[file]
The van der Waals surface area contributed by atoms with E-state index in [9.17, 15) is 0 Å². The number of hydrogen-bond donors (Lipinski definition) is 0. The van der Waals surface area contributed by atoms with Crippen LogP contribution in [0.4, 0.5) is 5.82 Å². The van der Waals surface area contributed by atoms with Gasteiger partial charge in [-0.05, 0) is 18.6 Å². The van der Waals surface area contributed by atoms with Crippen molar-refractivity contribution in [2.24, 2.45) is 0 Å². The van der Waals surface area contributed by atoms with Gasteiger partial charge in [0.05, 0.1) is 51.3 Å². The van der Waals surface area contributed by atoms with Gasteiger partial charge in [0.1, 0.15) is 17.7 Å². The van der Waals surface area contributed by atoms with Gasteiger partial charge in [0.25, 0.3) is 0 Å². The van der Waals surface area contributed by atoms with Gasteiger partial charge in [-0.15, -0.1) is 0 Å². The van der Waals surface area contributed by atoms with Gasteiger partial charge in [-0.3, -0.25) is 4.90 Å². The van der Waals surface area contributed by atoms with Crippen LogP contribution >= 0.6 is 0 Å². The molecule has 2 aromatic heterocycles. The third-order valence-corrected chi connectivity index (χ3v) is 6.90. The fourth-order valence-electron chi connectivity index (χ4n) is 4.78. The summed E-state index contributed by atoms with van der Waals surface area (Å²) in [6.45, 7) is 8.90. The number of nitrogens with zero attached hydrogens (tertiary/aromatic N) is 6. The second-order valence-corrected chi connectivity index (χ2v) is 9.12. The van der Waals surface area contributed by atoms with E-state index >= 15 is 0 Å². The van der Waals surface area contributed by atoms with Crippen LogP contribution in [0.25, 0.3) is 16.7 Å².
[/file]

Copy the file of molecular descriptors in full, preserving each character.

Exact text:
The van der Waals surface area contributed by atoms with E-state index in [9.17, 15) is 0 Å². The number of hydrogen-bond donors (Lipinski definition) is 0. The van der Waals surface area contributed by atoms with Crippen LogP contribution in [0.4, 0.5) is 5.82 Å². The van der Waals surface area contributed by atoms with Gasteiger partial charge in [-0.05, 0) is 18.6 Å². The van der Waals surface area contributed by atoms with Crippen molar-refractivity contribution in [2.24, 2.45) is 0 Å². The van der Waals surface area contributed by atoms with Gasteiger partial charge in [0.05, 0.1) is 51.3 Å². The van der Waals surface area contributed by atoms with Gasteiger partial charge in [0.1, 0.15) is 17.7 Å². The van der Waals surface area contributed by atoms with Gasteiger partial charge in [0.25, 0.3) is 0 Å². The van der Waals surface area contributed by atoms with Gasteiger partial charge in [-0.15, -0.1) is 0 Å². The van der Waals surface area contributed by atoms with Gasteiger partial charge in [-0.3, -0.25) is 4.90 Å². The van der Waals surface area contributed by atoms with Crippen LogP contribution >= 0.6 is 0 Å². The molecule has 2 aromatic heterocycles. The third-order valence-corrected chi connectivity index (χ3v) is 6.90. The fourth-order valence-electron chi connectivity index (χ4n) is 4.78. The summed E-state index contributed by atoms with van der Waals surface area (Å²) in [6.45, 7) is 8.90. The number of nitrogens with zero attached hydrogens (tertiary/aromatic N) is 6. The second-order valence-corrected chi connectivity index (χ2v) is 9.12. The van der Waals surface area contributed by atoms with E-state index >= 15 is 0 Å². The van der Waals surface area contributed by atoms with Crippen LogP contribution in [0.25, 0.3) is 16.7 Å².